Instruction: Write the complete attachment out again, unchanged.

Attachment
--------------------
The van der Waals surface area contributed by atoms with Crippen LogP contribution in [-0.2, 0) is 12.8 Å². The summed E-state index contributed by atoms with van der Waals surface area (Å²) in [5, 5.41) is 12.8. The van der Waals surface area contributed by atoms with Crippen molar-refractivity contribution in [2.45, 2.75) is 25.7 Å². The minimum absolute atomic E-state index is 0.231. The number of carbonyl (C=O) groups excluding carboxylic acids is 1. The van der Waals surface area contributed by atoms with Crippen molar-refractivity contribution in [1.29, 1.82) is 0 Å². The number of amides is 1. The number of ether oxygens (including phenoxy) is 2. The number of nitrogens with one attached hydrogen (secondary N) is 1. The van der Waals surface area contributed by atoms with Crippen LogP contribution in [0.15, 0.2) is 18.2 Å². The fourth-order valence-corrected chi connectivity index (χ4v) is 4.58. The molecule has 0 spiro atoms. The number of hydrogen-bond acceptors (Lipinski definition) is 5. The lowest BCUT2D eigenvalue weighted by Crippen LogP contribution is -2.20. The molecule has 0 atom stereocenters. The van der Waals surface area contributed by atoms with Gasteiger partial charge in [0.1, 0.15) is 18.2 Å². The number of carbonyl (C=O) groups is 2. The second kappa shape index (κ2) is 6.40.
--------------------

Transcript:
The van der Waals surface area contributed by atoms with Crippen LogP contribution in [-0.2, 0) is 12.8 Å². The summed E-state index contributed by atoms with van der Waals surface area (Å²) in [5, 5.41) is 12.8. The van der Waals surface area contributed by atoms with Crippen molar-refractivity contribution in [2.45, 2.75) is 25.7 Å². The minimum absolute atomic E-state index is 0.231. The number of carbonyl (C=O) groups excluding carboxylic acids is 1. The van der Waals surface area contributed by atoms with Crippen molar-refractivity contribution in [1.29, 1.82) is 0 Å². The number of amides is 1. The number of ether oxygens (including phenoxy) is 2. The number of nitrogens with one attached hydrogen (secondary N) is 1. The van der Waals surface area contributed by atoms with Crippen LogP contribution in [0.15, 0.2) is 18.2 Å². The fourth-order valence-corrected chi connectivity index (χ4v) is 4.58. The molecule has 0 spiro atoms. The number of hydrogen-bond acceptors (Lipinski definition) is 5. The lowest BCUT2D eigenvalue weighted by Crippen LogP contribution is -2.20. The molecule has 0 atom stereocenters. The van der Waals surface area contributed by atoms with Gasteiger partial charge in [0.1, 0.15) is 18.2 Å². The number of carbonyl (C=O) groups is 2. The second kappa shape index (κ2) is 6.40.